Even though James Buchanan ranked dead last overall in this category, neither Walch nor Jeansonne believes contemporary pundits will replace Hoover with Buchanan when selecting a whipping boy on the economy.

“They’ve created a boogey man,” Walch said. “If you say ‘the worst president since Buchanan,’ no one will know him. It’s more of a rhetorical device than a point of truth. Hoover didn’t precipitate the collapse of the economy.”

• Performance within Context of the Times: 37th, down from 36th in 2000.

Jeansonne said he found this particular ranking the one where Hoover was “most unfairly treated.”

“Consider the difficulty of the time in which they governed,” he said. “Very few presidents have governed in times more difficult than Hoover did. I don’t think very many people except historians realize how much Hoover mitigated the effects of the (Great) Depression.”

Walch said he was surprised that Hoover did not rank lower.

“The irony is what kept Hoover from going lower: We made George W. Bush a worse president, propping (Hoover) up,” he said.

Walch wonders how James Garfield could rank higher than Hoover since Garfield was shot two months after being sworn in and died four months after that.

“This makes him the 29th best president in the United States?” he asked.

• Crisis leadership: 39th, unchanged from 2000.

On the same note, Walch questioned the sense of William Henry Harrison, who died a month after giving his inauguration speech in the rain, ranking one notch higher than Hoover under “Crisis Leadership.”

In other subcategories, Hoover ranked 38th in public persuasion, down from 37th in 2000; 25th in international relations, unchanged from 2000; 30th in relations with Congress, up from 34th in 2000; 38th in Vision/Setting an Agenda, down from 37th in 2000; and 31st in pursuing equal justice for all, unchanged from 2000.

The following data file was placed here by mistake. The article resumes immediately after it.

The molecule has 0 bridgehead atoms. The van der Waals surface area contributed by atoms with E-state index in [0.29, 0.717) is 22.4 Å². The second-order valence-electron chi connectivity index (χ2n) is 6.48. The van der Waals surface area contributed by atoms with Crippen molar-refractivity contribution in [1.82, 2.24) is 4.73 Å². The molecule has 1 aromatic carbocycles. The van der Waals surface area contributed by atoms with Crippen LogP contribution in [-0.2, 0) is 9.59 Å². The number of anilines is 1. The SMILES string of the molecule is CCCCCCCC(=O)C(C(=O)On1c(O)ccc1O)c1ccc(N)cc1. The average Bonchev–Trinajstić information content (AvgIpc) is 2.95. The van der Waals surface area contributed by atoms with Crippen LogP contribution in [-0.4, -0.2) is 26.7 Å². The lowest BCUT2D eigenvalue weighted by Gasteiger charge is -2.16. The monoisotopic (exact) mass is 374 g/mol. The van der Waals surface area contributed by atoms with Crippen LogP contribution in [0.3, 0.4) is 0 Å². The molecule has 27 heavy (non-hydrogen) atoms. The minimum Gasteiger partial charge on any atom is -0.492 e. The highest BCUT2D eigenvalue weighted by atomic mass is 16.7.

Jeansonne said he would have been interested to survey the historians who participated and see how many have spent time researching at the Hoover Presidential Library. He also noted that the survey was somewhat influenced by voting by the general public.

“(The public) probably knew even less than the historians and in factoring in that academic historians are predominantly liberal and prejudiced against Hoover, they are not interested in doing research about him,” Jeansonne said.

Walch laughed when he said he intentionally ranked Hoover higher in the 2000 survey because he also believed his counterparts leaned left.

“I was trying to skew the survey,” Walch smiled. “I knew a lot of other people would rank him low. I’ve admitted gross corruption.”

Walch said he would swap Hoover for Calvin Coolidge, ranked 27th, at the very least, or as much as 20th. He would group Hoover with Jimmy Carter, Coolidge and Richard Nixon.

“Nixon precipitated his own crises, but he also did China,” he said, referring to Nixon’s historic 1972 diplomatic breakthrough.

Jeansonne said he could not rank Hoover as a “great president” like Abraham Lincoln, George Washington or FDR.

“But I don’t think Hoover deserves to be ranked near the bottom,” he said.

He also would have put Hoover at 20th or “a few spots above that.”

Both Walch and Jeansonne said it is difficult to compare presidents since each faces unique circumstances.

Skyscraper Ad